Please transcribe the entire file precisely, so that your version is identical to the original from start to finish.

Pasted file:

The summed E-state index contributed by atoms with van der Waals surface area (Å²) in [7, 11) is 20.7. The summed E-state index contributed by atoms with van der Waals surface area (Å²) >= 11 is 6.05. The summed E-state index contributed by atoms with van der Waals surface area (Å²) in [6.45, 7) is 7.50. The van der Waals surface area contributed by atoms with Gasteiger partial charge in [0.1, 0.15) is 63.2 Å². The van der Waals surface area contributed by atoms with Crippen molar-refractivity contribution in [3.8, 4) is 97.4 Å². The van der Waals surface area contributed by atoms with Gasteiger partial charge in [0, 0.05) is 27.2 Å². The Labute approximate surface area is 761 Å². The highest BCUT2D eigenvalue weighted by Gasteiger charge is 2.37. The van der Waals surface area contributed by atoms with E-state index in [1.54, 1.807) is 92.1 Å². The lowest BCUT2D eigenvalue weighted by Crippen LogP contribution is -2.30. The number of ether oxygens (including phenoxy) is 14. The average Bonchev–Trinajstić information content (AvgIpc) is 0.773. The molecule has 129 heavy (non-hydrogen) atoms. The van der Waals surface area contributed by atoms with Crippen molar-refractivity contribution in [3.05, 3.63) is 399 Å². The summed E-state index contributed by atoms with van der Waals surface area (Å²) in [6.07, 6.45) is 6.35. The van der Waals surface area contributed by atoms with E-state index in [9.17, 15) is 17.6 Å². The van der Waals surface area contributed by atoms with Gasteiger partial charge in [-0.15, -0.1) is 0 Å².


The summed E-state index contributed by atoms with van der Waals surface area (Å²) in [7, 11) is 20.7. The summed E-state index contributed by atoms with van der Waals surface area (Å²) >= 11 is 6.05. The summed E-state index contributed by atoms with van der Waals surface area (Å²) in [6.45, 7) is 7.50. The van der Waals surface area contributed by atoms with Gasteiger partial charge in [0.1, 0.15) is 63.2 Å². The van der Waals surface area contributed by atoms with Crippen molar-refractivity contribution in [3.8, 4) is 97.4 Å². The van der Waals surface area contributed by atoms with Gasteiger partial charge in [0, 0.05) is 27.2 Å². The Labute approximate surface area is 761 Å². The highest BCUT2D eigenvalue weighted by Gasteiger charge is 2.37. The van der Waals surface area contributed by atoms with E-state index in [1.54, 1.807) is 92.1 Å². The lowest BCUT2D eigenvalue weighted by Crippen LogP contribution is -2.30. The number of ether oxygens (including phenoxy) is 14. The average Bonchev–Trinajstić information content (AvgIpc) is 0.773. The molecule has 129 heavy (non-hydrogen) atoms. The van der Waals surface area contributed by atoms with Crippen molar-refractivity contribution in [3.05, 3.63) is 399 Å². The summed E-state index contributed by atoms with van der Waals surface area (Å²) in [6.07, 6.45) is 6.35. The van der Waals surface area contributed by atoms with E-state index in [9.17, 15) is 17.6 Å². The van der Waals surface area contributed by atoms with Gasteiger partial charge in [-0.15, -0.1) is 0 Å².